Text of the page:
DOUCE, FRANCIS (1757-1834), English antiquary, was born in London in 1757. His father was a clerk in Chancery. After completing his education he entered his father's office, but soon quitted it to devote himself to the study of antiquities. He became a prominent member of the Society of Antiquaries, and for a time held the post of keeper of manuscripts in the British Museum, but was compelled to resign it owing to a quarrel with one of the trustees. In 1807 he published his Illustrations of Shakespeare and Ancient Manners (2 vols. 8vo), which contained some curious information, along with a great deal of trifling criticism and mistaken interpretation. An unfavourable notice of the work in The Edinburgh Review greatly irritated the author, and made him unwilling to venture any further publications. He contributed, however, a considerable number of papers to the Archaeologia and The Gentleman's Magazine. In 1833 he published a Dissertation on the various Designs of the Dance of Death, the substance of which had appeared forty years before. He died on the 30th of March 1834. By his will he left his printed books, illuminated manuscripts, coins, etc., to the Bodleian library; his own manuscript works to the British Museum, with directions that the chest containing them should not be opened until the 1st of January 1900; and his paintings, carvings and miscellaneous antiquities to Sir Samuel Meyrick, who published an account of them, entitled The Doucean Museum.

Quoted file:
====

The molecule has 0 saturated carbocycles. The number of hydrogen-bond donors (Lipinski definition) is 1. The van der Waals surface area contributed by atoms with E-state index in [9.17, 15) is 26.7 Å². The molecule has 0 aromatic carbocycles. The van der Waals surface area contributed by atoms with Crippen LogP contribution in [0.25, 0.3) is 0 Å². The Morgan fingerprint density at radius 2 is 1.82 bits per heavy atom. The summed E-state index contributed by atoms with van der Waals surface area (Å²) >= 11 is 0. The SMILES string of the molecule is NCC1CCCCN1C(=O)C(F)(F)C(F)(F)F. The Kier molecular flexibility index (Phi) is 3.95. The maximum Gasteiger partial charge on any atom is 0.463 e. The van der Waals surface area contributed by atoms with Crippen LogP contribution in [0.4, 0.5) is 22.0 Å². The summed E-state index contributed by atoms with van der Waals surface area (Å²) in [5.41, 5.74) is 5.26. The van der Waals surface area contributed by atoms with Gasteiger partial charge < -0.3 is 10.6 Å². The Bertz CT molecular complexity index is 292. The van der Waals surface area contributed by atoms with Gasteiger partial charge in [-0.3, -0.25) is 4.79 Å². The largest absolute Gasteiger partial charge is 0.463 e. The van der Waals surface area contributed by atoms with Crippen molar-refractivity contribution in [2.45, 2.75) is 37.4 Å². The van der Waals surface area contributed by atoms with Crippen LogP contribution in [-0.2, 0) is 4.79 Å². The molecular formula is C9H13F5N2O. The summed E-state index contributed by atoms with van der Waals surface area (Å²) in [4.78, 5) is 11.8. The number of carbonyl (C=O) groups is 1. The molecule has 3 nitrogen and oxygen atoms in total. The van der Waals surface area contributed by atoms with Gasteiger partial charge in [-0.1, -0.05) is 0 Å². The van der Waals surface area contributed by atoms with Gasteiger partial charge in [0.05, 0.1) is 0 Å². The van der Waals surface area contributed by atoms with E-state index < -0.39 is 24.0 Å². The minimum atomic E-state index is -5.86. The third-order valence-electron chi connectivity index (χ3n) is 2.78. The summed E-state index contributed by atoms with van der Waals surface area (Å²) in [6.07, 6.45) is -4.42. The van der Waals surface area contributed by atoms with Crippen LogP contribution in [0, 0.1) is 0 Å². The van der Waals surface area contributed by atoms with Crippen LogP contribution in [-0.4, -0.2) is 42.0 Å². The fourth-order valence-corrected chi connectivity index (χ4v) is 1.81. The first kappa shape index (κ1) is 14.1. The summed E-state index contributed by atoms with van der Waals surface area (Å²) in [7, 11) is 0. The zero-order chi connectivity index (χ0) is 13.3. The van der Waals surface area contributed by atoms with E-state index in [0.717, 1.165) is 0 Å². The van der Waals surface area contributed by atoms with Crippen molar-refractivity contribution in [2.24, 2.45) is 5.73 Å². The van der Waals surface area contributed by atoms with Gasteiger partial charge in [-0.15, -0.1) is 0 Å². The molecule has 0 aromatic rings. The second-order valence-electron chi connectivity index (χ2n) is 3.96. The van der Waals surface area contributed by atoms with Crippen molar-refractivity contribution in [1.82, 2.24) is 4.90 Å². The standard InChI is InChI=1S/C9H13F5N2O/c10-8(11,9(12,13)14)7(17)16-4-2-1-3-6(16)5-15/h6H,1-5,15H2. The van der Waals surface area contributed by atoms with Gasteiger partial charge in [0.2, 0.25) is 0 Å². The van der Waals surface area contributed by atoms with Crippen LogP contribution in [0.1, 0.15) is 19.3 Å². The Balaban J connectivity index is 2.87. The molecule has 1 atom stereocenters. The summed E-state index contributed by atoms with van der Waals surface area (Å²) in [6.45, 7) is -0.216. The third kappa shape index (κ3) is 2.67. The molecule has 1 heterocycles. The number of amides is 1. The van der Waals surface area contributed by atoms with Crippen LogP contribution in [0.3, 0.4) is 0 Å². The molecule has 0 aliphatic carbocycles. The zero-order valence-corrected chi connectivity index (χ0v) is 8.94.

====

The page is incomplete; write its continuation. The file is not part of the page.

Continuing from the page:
Note - this article incorporates content from Encyclopaedia Britannica, Eleventh Edition, (1910-1911)